Sulima K1, Hunter DB1, Dam A2, Hill J3, Chiappetta ME1, Turner PV1Department of Pathobiology, Ontario Veterinary College, University of Guelph1Ontario Ministry of Agriculture, Food and Rural Affairs2Alberta Agriculture and Rural Development3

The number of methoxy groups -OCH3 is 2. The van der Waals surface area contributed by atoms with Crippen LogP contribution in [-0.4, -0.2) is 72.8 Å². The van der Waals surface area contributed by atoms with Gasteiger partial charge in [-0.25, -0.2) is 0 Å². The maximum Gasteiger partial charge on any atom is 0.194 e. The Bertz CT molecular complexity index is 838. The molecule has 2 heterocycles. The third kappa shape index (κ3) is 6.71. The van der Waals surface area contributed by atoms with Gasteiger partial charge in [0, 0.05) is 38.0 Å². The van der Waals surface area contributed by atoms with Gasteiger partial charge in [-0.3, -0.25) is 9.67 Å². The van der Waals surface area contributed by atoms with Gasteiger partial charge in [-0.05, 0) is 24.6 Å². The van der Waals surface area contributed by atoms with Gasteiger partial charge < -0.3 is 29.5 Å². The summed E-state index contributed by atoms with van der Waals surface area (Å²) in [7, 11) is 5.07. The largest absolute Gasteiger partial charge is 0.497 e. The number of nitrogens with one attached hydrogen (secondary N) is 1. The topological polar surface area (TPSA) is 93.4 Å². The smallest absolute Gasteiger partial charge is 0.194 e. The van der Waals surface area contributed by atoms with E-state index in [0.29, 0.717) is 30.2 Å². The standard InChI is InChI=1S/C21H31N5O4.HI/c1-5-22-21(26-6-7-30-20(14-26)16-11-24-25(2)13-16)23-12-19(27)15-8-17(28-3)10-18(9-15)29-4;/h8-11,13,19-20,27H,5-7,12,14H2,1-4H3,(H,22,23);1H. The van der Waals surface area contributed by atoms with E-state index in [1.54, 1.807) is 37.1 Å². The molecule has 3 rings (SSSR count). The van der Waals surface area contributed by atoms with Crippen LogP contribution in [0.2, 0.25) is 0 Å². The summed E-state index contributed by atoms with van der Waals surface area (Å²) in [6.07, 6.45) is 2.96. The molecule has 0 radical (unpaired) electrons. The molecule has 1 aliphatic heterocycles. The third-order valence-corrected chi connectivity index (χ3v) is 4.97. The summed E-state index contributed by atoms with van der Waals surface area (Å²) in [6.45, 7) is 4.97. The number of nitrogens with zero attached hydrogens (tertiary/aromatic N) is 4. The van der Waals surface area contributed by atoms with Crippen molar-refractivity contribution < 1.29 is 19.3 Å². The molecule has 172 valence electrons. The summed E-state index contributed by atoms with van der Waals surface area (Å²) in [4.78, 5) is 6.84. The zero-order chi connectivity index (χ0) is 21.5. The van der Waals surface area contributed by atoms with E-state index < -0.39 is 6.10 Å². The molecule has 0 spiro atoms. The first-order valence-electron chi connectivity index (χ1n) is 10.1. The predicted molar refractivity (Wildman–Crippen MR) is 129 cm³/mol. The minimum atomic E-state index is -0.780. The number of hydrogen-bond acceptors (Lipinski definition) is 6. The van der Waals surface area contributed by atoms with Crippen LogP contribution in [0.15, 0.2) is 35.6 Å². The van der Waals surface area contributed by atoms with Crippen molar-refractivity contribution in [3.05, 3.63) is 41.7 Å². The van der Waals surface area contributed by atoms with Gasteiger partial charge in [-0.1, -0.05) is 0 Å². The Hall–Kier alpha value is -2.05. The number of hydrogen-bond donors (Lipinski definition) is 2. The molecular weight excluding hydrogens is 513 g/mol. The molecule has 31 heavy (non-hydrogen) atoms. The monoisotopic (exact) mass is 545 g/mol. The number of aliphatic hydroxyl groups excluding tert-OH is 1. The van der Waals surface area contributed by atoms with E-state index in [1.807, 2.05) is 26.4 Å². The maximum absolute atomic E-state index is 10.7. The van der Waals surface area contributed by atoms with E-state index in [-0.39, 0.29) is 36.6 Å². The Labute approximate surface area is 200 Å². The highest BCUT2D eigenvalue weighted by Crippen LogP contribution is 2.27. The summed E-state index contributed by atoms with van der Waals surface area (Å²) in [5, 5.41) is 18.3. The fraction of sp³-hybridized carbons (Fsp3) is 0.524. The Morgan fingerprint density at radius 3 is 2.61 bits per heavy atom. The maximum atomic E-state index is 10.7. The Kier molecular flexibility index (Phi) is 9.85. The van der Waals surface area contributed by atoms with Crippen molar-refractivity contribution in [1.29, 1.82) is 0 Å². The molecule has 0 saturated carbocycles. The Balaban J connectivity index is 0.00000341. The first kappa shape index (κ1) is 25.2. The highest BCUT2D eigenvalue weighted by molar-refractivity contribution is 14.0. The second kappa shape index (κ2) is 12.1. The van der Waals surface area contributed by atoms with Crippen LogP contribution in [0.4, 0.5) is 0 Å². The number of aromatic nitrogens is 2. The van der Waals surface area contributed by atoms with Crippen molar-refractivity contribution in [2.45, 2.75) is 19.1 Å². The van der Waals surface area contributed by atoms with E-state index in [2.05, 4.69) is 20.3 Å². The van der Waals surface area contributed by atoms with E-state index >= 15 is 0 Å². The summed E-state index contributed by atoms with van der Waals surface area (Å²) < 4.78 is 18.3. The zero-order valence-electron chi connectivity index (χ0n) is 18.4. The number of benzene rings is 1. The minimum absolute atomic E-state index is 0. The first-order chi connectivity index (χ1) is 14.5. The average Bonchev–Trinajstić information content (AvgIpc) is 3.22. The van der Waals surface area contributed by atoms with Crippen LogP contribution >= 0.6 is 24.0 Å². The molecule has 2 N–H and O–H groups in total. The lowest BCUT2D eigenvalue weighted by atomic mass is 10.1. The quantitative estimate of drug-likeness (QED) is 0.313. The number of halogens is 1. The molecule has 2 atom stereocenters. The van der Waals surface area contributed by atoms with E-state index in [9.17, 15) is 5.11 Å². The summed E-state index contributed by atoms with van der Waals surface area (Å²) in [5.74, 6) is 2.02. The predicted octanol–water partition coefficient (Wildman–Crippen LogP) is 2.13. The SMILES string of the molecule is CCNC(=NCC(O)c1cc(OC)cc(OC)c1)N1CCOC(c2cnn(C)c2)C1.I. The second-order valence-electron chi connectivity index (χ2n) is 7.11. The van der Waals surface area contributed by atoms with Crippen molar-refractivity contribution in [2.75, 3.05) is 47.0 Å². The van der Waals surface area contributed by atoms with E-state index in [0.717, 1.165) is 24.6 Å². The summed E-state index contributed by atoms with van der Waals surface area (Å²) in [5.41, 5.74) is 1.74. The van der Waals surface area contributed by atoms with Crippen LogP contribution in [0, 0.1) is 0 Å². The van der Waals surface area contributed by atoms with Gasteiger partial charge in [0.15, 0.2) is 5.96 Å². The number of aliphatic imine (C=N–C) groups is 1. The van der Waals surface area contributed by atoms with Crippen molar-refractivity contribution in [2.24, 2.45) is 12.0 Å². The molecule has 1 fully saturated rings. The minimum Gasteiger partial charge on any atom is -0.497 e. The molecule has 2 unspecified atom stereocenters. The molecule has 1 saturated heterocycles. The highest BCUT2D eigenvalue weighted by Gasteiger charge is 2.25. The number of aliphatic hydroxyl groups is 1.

Determining humane, efficient, safe, and economically viable methods for depopulation of commercial poultry flocks is an important emerging issue. Various methods have been proposed to deal with mass depopulation of poultry for foreign animal disease outbreaks and for on-farm depopulation of spent laying hens. The Alberta Modified Atmosphere Chamber (AB-MAC) is a portable unit holding up to 650 birds that uses carbon dioxide (CO2) to create hypercapnia, a condition leading rapidly to unconsciousness, cardiac arrhythmias, and brain death. The objectives of this study were to evaluate chamber operation, animal well-being, and personnel safety during use of AB-MAC for spent hen depopulation in a controlled field setting. Candidate gasses including CO2, argon/CO2 and nitrogen/CO2 gas combinations were first evaluated by pumping them into the empty AB-MAC at consistent flow rates. CO2 and O2 concentrations were measured at various heights within the chamber to determine if any of these gasses or mixtures would result in appropriate CO2 and O2 levels leading in rapid unconsciousness and death, as determined from previous studies. Only 100% CO2 was found to be suitable with this chamber. During in vivo studies, hens surgically instrumented for telemetry were lowered into the gas-primed chamber, and time to unconsciousness, onset of cardiac arrhythmias, and brain death were recorded. Results from these trials indicate that the chamber can be used to rapidly stun and kill hens; however, current field loading rates likely exceed the time required for initial stunning, particularly at the middle and top of the chamber. These findings will be used to provide regulatory authorities and industry with recommendations for routine use of the AB-MAC.